Easing the Transition from Pediatric Care to Adult Primary Care
August 26, 2022
From a baby’s first steps to high school graduation, the journey from childhood and adolescence to young adulthood is filled with change. Just as your child outgrows their toys, so too will they outgrow their pediatrician.
When should your child switch from a pediatrician to an adult primary care physician? And as a parent, how can you make this transition go as smoothly as possible for your son or daughter?
When to Make the Transition
According to Donald Hackenberg, MD, FAAP, a pediatrician at UH Rainbow Children's Medical Group in Hudson, Ohio, most pediatric patients switch from a pediatrician to an adult primary care doctor between the ages of 18 and 21. Young adults with more complex health histories may stay under the care of a pediatrician slightly longer than other patients.
Dr. Hackenberg says it’s a good idea for pediatricians and parents to help prepare children for the transition early on.
“Usually by the time a child reaches middle school,” he says, “I’ve already begun to encourage them to tell me why they’ve come in to see me rather than have a parent explain the reasons. At this age, I want the child to become more mindful and introspective about his or her health care. At well visits and other appointments, I urge older children to be more open to me about what is going on with them physically, emotionally and socially. The ultimate goal is to make them the primary participant in their health care visits, with the parent moving more into the background.”
As his pediatric patients grow older, Dr. Hackenberg eventually introduces the subject of switching to adult primary care into his conversations with them.
“Often these conversations are very practical in nature,” he says. “For example, if a patient tells me he’s moving out of state to attend college next year, I’ll ask him if he expects to be able to visit home frequently enough to schedule well visits with me. If not, it may make sense to begin talking about establishing care with a new doctor in the town where he’ll be attending school.”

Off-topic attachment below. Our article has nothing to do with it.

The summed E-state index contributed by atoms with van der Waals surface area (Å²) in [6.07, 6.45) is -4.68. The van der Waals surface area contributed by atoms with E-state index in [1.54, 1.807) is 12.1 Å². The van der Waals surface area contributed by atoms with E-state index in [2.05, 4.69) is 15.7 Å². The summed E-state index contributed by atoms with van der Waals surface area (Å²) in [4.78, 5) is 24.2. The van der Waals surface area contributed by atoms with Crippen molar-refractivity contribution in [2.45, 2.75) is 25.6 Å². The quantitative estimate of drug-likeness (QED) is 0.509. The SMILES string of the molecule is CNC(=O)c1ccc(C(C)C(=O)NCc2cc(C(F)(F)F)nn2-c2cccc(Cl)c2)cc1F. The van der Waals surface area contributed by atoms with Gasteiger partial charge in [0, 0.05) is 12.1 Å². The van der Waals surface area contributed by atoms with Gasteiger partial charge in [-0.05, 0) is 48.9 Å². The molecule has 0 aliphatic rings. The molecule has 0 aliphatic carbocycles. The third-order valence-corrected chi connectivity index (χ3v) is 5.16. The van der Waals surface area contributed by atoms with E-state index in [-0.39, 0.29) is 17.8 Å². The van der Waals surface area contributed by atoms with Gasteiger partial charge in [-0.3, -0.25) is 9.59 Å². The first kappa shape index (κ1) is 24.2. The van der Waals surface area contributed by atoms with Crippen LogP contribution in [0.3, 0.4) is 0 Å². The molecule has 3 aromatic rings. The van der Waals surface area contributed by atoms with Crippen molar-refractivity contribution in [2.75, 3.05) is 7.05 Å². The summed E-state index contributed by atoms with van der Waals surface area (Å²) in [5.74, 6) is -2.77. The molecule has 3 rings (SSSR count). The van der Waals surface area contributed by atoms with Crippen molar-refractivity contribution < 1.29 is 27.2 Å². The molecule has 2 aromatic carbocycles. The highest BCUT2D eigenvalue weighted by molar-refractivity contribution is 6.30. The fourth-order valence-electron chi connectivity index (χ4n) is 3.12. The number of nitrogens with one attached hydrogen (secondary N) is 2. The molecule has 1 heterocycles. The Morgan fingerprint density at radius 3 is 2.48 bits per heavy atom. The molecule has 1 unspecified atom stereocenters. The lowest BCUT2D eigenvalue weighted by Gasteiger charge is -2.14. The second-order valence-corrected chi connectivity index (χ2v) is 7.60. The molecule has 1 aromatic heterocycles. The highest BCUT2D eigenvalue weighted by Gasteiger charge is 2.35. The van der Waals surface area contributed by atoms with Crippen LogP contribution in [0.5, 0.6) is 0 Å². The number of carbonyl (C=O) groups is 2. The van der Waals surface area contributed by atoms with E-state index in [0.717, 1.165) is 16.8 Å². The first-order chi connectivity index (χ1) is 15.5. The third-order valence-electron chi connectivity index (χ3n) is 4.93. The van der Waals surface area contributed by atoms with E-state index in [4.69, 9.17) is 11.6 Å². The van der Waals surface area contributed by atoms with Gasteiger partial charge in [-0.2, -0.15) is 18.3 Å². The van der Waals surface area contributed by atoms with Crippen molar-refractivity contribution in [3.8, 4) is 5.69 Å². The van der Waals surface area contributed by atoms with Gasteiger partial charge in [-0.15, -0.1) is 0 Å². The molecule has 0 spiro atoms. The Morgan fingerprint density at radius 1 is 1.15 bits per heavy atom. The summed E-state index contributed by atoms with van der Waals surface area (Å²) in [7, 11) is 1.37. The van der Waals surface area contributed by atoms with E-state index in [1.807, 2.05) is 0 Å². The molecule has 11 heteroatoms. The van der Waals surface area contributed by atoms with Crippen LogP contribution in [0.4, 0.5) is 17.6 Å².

Internal Medicine vs. Family Medicine: What’s the Difference?
A patient leaving a pediatrician’s care has two primary care options: a family medicine doctor or an internal medicine doctor. Dr. Hackenberg makes sure his patients and their parents understand the differences between these two types of doctors.
Internal medicine doctors
Also called internists, internal medicine doctors specialize in the diagnosis, treatment and prevention of disease in adult patients. However, internal medicine doctors with dual training in internal medicine and pediatrics will also see children.
Internal medicine doctors are trained to provide care for a wide variety of medical conditions and to counsel patients on disease prevention and overall wellness. Some internal medicine doctors have additional training in subspecialties such as neurology, endocrinology, oncology, psychiatry, dermatology, cardiology, rheumatology and geriatrics.
Dr. Hackenberg says, “Certainly if a patient has special health care needs, I’ll likely steer them towards an internal medicine doctor whose specialization will benefit them. But for patients without specialized needs, selecting a new primary care doctor is often just a matter of finding the right personality you want in a doctor.”
Family medicine doctors
Family medicine doctors care for patients of all ages — from infants to the elderly. They are trained to diagnose and treat a very broad range of diseases and conditions and typically have less specialized training than internal medicine doctors.
Kelly Raj, DO, a family medicine doctor at University Hospitals, says, “Family medicine doctors often care for the same patient throughout much of their life, and, in many cases, care for multiple generations from the same family at the same time. As a result, patients who stay under our care from childhood to young adulthood experience less of a transition as they grow from adolescents into young adults, at least in terms of the familiar faces they see at their health care appointments.”
A Natural Transition
Dr. Raj has taken new patients of all ages, including older children who have moved away from pediatric care. For any parents who may be concerned that the transition from pediatric care to adult primary care could be difficult or stressful for their growing son or daughter, both Dr. Raj and Dr. Hackenberg agree there’s usually no cause for concern.
Dr. Raj says, “The transition from pediatric care to adult primary care occurs at a time in a young person’s life when many other changes are taking place. So, in that sense, this change is just another part of the natural order of things. And for most teenagers, the change in doctors is welcomed as a positive thing, since most young people at this age want to embrace their autonomy more and more.”
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